The wait for El Salvador’s Bitcoin Bonds is likely to end this week! As per the latest report from Financial Times, the Bitcoin bonds shall be available for purchase this week!
El Salvador President Nayib Bukele calls these Bitcoin bonds a gateway to help the nation bailout from its financial burden. Retail and institutional investors from across the world can participate in buying these bonds. President Nayib Bukele said that he plans to raise at least $1 billion from these Bitcoin bonds to pay off the country’s mounting debt.
However, a lot remains at stake considering the fact that not enough institutional players from overseas markets have shown interest in it. Several institutional players said that they will just be watching the bonds on the sidelines, and note that the buyers are more likely to be retail investors.
Details of the Bitcoin Bond
The 10-year Bitcoin “volcano bond” has been on the key experiments of President Nayib Bukele. As said, the $1 billion proceeds received from issuing these bonds will go towards financing the new “Bitcoin city” powered by the geothermal energy of a volcano near the Honduran border.
The country will further use these funds to buy Bitcoin (BTC) and add them to its reserves. Experts say that the additional funds will help the country towards its sovereign debt restructuring. However, six months since the company has made Bitcoin a legal tender, it still struggles to push the use of Bitcoin.
Earlier the El Salvador government argued that Bitcoin would prove to be a convenient way for the country’s large migrant labor force to send money to home. But as per the central bank data, only 2 percent of remittances in January came through Bitcoin digital wallets.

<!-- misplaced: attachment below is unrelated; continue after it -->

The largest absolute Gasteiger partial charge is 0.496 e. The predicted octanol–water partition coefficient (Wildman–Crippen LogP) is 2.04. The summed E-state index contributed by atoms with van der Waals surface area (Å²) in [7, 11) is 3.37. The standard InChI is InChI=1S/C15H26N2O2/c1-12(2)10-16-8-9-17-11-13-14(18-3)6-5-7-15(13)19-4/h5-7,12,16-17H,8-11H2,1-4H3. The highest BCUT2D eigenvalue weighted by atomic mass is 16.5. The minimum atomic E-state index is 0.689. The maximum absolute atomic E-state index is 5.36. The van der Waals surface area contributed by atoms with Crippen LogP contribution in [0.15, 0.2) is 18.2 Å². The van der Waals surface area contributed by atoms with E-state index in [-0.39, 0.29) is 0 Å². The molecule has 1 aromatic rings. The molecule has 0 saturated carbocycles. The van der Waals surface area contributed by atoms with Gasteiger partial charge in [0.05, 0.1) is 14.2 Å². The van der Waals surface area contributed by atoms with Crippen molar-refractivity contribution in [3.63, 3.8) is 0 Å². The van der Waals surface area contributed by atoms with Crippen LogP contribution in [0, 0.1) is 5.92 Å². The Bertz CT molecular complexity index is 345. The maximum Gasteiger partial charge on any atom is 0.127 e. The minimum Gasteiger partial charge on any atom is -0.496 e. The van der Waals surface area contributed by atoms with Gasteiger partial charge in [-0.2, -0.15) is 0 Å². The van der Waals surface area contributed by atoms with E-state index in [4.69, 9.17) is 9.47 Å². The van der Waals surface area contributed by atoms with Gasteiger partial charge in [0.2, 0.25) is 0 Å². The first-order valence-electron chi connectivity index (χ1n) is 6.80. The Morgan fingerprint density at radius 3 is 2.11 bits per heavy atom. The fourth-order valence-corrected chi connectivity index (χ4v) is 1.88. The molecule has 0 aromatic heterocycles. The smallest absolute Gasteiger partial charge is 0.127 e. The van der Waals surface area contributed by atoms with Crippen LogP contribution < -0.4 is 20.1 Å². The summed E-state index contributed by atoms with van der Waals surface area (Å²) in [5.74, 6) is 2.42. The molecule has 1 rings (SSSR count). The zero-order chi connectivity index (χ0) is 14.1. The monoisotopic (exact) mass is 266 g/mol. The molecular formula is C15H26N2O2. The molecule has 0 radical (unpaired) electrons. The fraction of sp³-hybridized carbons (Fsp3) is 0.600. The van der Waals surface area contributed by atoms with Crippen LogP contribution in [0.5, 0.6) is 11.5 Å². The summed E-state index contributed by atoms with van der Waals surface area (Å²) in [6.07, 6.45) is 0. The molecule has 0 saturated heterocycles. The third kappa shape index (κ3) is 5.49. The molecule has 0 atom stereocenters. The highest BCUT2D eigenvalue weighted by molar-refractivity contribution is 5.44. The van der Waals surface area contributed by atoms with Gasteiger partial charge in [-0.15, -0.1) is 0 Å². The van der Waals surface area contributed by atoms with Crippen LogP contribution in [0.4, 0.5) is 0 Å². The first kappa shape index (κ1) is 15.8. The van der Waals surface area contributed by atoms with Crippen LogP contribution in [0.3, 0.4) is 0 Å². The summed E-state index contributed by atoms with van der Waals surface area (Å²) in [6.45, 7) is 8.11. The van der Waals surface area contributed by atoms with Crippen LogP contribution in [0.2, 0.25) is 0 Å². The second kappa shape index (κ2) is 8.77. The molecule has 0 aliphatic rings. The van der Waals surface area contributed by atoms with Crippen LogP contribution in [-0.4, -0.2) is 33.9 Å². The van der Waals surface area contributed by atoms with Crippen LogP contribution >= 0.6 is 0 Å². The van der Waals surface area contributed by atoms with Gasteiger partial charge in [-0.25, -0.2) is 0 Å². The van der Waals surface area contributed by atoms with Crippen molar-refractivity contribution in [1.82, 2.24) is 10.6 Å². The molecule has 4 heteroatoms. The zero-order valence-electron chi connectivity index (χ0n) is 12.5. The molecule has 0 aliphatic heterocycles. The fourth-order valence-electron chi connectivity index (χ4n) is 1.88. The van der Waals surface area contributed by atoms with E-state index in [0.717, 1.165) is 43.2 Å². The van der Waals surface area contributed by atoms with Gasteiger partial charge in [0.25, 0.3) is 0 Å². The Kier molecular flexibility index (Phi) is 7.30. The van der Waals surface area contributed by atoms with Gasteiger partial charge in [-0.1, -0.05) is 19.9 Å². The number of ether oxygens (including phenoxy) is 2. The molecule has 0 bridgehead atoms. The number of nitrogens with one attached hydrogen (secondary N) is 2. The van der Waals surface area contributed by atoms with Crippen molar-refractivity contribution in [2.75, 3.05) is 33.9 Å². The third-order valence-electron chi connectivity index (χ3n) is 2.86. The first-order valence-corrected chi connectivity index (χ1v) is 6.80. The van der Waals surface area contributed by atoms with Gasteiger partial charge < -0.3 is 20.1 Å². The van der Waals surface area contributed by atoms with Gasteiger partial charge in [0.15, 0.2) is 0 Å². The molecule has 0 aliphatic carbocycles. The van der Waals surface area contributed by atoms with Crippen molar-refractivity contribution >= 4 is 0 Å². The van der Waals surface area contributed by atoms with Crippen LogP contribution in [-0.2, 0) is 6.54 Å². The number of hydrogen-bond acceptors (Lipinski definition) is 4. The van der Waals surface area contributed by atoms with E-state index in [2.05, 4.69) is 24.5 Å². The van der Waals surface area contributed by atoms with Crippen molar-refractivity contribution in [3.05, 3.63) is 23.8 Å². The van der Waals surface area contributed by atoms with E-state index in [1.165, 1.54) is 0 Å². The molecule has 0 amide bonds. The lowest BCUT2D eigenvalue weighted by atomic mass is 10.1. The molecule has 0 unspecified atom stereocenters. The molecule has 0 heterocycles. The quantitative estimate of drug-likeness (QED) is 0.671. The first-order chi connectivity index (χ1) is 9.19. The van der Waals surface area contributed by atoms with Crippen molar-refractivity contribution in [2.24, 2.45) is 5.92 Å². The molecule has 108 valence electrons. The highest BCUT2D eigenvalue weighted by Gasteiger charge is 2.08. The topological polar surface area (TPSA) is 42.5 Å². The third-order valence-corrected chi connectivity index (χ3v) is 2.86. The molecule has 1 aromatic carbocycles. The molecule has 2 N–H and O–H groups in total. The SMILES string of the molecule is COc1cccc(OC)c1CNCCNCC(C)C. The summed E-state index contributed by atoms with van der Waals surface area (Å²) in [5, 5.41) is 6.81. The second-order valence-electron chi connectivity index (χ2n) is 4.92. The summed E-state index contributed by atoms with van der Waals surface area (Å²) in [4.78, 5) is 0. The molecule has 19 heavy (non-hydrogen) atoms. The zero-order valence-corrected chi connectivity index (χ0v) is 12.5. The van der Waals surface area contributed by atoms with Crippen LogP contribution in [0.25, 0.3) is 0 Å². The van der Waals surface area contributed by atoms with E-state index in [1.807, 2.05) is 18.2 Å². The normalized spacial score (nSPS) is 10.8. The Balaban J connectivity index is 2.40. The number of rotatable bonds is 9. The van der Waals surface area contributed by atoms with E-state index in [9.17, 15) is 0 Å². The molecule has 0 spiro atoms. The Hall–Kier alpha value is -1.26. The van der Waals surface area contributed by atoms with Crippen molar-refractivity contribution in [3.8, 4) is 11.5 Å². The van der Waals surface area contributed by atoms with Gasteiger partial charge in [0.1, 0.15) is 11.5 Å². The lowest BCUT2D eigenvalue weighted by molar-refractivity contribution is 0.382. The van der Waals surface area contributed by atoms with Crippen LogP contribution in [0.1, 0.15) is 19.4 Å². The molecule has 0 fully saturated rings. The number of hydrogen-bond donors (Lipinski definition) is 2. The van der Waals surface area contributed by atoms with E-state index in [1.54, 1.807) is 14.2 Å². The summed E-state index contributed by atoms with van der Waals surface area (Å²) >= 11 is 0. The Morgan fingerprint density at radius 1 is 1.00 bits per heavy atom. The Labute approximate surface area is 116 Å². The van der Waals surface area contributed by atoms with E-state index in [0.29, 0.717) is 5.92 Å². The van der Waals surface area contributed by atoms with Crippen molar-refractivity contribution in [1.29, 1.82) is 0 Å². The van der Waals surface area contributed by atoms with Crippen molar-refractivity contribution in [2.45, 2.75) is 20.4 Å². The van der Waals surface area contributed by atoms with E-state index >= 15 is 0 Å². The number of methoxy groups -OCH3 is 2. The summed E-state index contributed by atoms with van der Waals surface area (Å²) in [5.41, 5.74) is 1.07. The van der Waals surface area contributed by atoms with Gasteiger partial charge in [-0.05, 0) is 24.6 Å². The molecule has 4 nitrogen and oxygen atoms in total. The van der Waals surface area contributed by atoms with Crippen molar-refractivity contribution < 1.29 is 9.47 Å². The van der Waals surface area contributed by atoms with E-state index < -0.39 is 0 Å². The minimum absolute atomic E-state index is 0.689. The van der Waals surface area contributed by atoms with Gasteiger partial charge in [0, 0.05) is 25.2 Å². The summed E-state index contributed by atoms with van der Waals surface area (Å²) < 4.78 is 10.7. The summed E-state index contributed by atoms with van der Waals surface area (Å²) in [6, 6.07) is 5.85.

A senior executive at a bank also said that less than 0.01 percent of debt payments happened in Bitcoin (BTC). Another said that the number of Bitcoin transactions was “irrelevant”.
Here’s What El Salvadorians Think and What’s At Risk
Polling conducted by a Central American University last December also showed that seventy percent of El Salvadorians have little trust in Bitcoin and believe that it largely benefits foreigners. Alejandro Jiménez, 23, working at a call center in El Salvador said:
“I’m not really sure how to use it, it scared me that it goes up and down, it’s very volatile. It’s a pretty risky bet by our government.”
But not everyone is fearful! Josué País, owner of an El Salvador taxi business, has been enthusiastically backing his President’s plan. País, 36, has been already accepting Bitcoin payments from tourists and said that he will be buying $200 worth of Bitcoin bonds.
“The curiosity is what gets me. Number one, I’m going to do it to support the country. Number two, because it’s a big, attractive bet.”
The question is will there be enough participation to force institutions into this game? Carlos Acevedo, a former president of El Salvador’s central bank said:
“If this is a failure, a lot of doors close. This issuance is going to define a lot.”
Bukele also needs to bring some public clarity on how he’s buying Bitcoin and what’s his economic roadmap to bring the country out of debt. Ever since Bukele made Bitcoin a legal tender last September, its sovereign bond’s status has fallen to junk. THE IMF has also urged El Salvador to revoke its Bitcoin status.